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Why knowing what you want is important

Have you ever spent time surfing the Internet? Or Youtube? Or Spotify? It is designed to keep us checking out one thing after another.

If you open Youtube and play a video, it then suggests twelve other videos based on what you just watched. All seem interesting as they can all be construed as a continuation of some sort from what you just watched. And once you finish watching one of those, you get twelve more recommendations. And this loop is endless. You can spend hours at a time and come out not remembering what exactly it is that you did over those past few hours.

This may not be true for everyone, but I would think it is true for the readers of this blog. This being - opportunities in our lives are like Youtube videos. It could be job offers, it could be stuff we buy, it could be friends, it could be romantic interests, it could be several other things. And they all behave like Youtube videos.

Any time you look around, there are a dozen options to choose from, and once we pick one, we have twelve others that appear on the side that we can move on to. And this loop can be endless as well.

Every opportunity is a once in a lifetime opportunity.

Because the circumstances change over time for both us and for the person or organization or situation responsible for placing that opportunity in front of us. The opportunities we have available today may not be available tomorrow, or in a week, or in a year.

But that doesn't mean we should take them all.

When we don't know what we want, we tend to go through the Youtube loop of picking the next shiny thing that is put in front of us. Because it appears to be better than what we have currently.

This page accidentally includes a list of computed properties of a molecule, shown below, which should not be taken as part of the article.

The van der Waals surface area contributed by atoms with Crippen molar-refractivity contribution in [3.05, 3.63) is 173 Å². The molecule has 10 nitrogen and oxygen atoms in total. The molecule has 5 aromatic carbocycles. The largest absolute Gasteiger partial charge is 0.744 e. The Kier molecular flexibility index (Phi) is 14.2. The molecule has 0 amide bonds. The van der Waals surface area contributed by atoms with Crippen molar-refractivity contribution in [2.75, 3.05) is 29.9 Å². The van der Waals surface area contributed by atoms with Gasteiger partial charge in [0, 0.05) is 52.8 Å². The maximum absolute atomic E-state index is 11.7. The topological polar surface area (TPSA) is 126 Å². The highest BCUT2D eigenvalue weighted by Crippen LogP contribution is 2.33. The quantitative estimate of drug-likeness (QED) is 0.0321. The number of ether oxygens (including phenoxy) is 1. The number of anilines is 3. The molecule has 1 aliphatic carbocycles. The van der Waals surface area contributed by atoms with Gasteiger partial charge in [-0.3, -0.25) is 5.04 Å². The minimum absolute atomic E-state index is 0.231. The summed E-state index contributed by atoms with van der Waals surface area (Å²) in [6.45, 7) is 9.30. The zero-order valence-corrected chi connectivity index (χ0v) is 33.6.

Only when we know what we want can we evaluate the shiny opportunities that come up and decide to pick the ones that will get us where we want and say no to the others.

Saying no is hard. Because we are always looking to be better, do better. But knowing what we want will help put a framework in which to evaluate if the new opportunity is better. Otherwise, it is always possible to argue for any of the opportunities that we have to be better.

We shouldn't be like the Texas sharpshooter.

There was once a sharpshooter in Texas. When somebody visited his ranch, he could see targets (bull's eye) all across and each one had been shot through perfectly at the centre. At first glance, it seemed like the ranch owner had a perfect shot. But then, the visitor watched him take his next shot. Once the shot was fired, the target was drawn around the place it had landed.

We can always define the target around what we have done and the decisions we have made and feel good about having done a great job. But that would be living in a bubble.

Only when we know what we want and draw the target before taking the shot will we know if we made it there.

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